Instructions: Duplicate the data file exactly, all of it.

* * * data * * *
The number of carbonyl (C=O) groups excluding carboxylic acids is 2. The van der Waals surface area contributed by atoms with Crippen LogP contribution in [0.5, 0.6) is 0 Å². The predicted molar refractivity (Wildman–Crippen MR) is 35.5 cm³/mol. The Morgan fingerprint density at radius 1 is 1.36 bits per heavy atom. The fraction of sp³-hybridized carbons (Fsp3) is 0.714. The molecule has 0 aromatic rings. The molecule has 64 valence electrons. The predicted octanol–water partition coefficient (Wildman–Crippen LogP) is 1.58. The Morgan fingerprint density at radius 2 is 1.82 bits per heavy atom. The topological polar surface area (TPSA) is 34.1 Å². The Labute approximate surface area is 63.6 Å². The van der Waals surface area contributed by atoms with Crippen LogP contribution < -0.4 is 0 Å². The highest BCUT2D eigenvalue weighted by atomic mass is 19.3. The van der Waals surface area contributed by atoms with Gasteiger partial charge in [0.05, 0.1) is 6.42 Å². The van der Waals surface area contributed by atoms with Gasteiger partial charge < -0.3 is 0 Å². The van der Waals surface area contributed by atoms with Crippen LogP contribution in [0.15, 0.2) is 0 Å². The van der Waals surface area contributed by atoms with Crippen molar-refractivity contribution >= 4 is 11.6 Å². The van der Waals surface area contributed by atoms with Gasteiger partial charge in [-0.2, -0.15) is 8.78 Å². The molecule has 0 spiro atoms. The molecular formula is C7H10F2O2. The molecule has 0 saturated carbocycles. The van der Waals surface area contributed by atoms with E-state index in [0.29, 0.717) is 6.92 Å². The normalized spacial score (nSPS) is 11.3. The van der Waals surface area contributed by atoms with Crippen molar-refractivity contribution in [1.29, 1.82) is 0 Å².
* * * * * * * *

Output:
The number of carbonyl (C=O) groups excluding carboxylic acids is 2. The van der Waals surface area contributed by atoms with Crippen LogP contribution in [0.5, 0.6) is 0 Å². The predicted molar refractivity (Wildman–Crippen MR) is 35.5 cm³/mol. The Morgan fingerprint density at radius 1 is 1.36 bits per heavy atom. The fraction of sp³-hybridized carbons (Fsp3) is 0.714. The molecule has 0 aromatic rings. The molecule has 64 valence electrons. The predicted octanol–water partition coefficient (Wildman–Crippen LogP) is 1.58. The Morgan fingerprint density at radius 2 is 1.82 bits per heavy atom. The topological polar surface area (TPSA) is 34.1 Å². The Labute approximate surface area is 63.6 Å². The van der Waals surface area contributed by atoms with Crippen LogP contribution < -0.4 is 0 Å². The highest BCUT2D eigenvalue weighted by atomic mass is 19.3. The van der Waals surface area contributed by atoms with Gasteiger partial charge in [0.05, 0.1) is 6.42 Å². The van der Waals surface area contributed by atoms with Gasteiger partial charge < -0.3 is 0 Å². The van der Waals surface area contributed by atoms with Crippen LogP contribution in [0.15, 0.2) is 0 Å². The van der Waals surface area contributed by atoms with Crippen molar-refractivity contribution >= 4 is 11.6 Å². The van der Waals surface area contributed by atoms with Gasteiger partial charge in [-0.2, -0.15) is 8.78 Å². The molecule has 0 spiro atoms. The molecular formula is C7H10F2O2. The molecule has 0 saturated carbocycles. The van der Waals surface area contributed by atoms with E-state index in [0.29, 0.717) is 6.92 Å². The normalized spacial score (nSPS) is 11.3. The van der Waals surface area contributed by atoms with Crippen molar-refractivity contribution in [1.29, 1.82) is 0 Å².